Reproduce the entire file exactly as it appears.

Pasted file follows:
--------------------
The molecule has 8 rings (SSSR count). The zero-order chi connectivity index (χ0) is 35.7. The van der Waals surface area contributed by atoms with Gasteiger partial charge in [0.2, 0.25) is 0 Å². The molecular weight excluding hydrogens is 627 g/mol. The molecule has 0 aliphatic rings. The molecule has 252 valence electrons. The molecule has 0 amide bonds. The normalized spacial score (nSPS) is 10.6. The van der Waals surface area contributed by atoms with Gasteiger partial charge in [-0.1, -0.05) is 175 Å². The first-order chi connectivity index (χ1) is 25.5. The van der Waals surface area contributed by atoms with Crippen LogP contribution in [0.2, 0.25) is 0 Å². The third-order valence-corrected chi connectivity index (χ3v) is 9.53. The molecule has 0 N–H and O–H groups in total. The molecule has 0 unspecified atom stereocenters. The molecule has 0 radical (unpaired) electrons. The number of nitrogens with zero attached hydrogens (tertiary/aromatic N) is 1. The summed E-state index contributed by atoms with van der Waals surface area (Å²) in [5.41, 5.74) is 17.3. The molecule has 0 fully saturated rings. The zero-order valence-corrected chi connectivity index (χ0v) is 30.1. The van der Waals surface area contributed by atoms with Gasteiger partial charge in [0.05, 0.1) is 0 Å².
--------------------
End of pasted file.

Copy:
The molecule has 8 rings (SSSR count). The zero-order chi connectivity index (χ0) is 35.7. The van der Waals surface area contributed by atoms with Gasteiger partial charge in [0.2, 0.25) is 0 Å². The molecular weight excluding hydrogens is 627 g/mol. The molecule has 0 aliphatic rings. The molecule has 252 valence electrons. The molecule has 0 amide bonds. The normalized spacial score (nSPS) is 10.6. The van der Waals surface area contributed by atoms with Gasteiger partial charge in [-0.1, -0.05) is 175 Å². The first-order chi connectivity index (χ1) is 25.5. The van der Waals surface area contributed by atoms with Crippen LogP contribution in [0.2, 0.25) is 0 Å². The third-order valence-corrected chi connectivity index (χ3v) is 9.53. The molecule has 0 N–H and O–H groups in total. The molecule has 0 unspecified atom stereocenters. The molecule has 0 radical (unpaired) electrons. The number of nitrogens with zero attached hydrogens (tertiary/aromatic N) is 1. The summed E-state index contributed by atoms with van der Waals surface area (Å²) in [5.41, 5.74) is 17.3. The molecule has 0 fully saturated rings. The zero-order valence-corrected chi connectivity index (χ0v) is 30.1. The van der Waals surface area contributed by atoms with Gasteiger partial charge in [0.05, 0.1) is 0 Å².